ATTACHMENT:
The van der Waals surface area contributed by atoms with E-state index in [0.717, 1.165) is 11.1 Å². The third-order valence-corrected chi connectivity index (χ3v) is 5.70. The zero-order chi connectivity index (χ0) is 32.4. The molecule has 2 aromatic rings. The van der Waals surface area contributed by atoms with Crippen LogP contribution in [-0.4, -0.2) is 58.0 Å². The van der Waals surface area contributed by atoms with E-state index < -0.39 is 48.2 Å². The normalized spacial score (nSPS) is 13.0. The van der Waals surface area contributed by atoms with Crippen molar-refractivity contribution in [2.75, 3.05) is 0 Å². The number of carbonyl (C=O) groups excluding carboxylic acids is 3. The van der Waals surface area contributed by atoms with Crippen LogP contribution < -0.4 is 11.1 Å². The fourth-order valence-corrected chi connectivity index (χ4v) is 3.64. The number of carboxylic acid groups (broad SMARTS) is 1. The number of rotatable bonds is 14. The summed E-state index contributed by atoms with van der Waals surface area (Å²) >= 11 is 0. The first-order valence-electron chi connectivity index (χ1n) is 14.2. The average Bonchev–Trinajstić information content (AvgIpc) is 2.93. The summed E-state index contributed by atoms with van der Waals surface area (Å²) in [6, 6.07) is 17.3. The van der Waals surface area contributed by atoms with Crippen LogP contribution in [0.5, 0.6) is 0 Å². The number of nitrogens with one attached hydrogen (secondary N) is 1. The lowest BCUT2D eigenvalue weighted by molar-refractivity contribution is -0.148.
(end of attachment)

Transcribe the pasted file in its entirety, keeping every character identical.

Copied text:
The van der Waals surface area contributed by atoms with E-state index in [0.717, 1.165) is 11.1 Å². The third-order valence-corrected chi connectivity index (χ3v) is 5.70. The zero-order chi connectivity index (χ0) is 32.4. The molecule has 2 aromatic rings. The van der Waals surface area contributed by atoms with Crippen LogP contribution in [-0.4, -0.2) is 58.0 Å². The van der Waals surface area contributed by atoms with E-state index < -0.39 is 48.2 Å². The normalized spacial score (nSPS) is 13.0. The van der Waals surface area contributed by atoms with Crippen molar-refractivity contribution in [2.75, 3.05) is 0 Å². The number of carbonyl (C=O) groups excluding carboxylic acids is 3. The van der Waals surface area contributed by atoms with Crippen LogP contribution < -0.4 is 11.1 Å². The fourth-order valence-corrected chi connectivity index (χ4v) is 3.64. The number of carboxylic acid groups (broad SMARTS) is 1. The number of rotatable bonds is 14. The summed E-state index contributed by atoms with van der Waals surface area (Å²) >= 11 is 0. The first-order valence-electron chi connectivity index (χ1n) is 14.2. The average Bonchev–Trinajstić information content (AvgIpc) is 2.93. The summed E-state index contributed by atoms with van der Waals surface area (Å²) in [6, 6.07) is 17.3. The van der Waals surface area contributed by atoms with Crippen LogP contribution in [0.5, 0.6) is 0 Å². The number of nitrogens with one attached hydrogen (secondary N) is 1. The lowest BCUT2D eigenvalue weighted by molar-refractivity contribution is -0.148.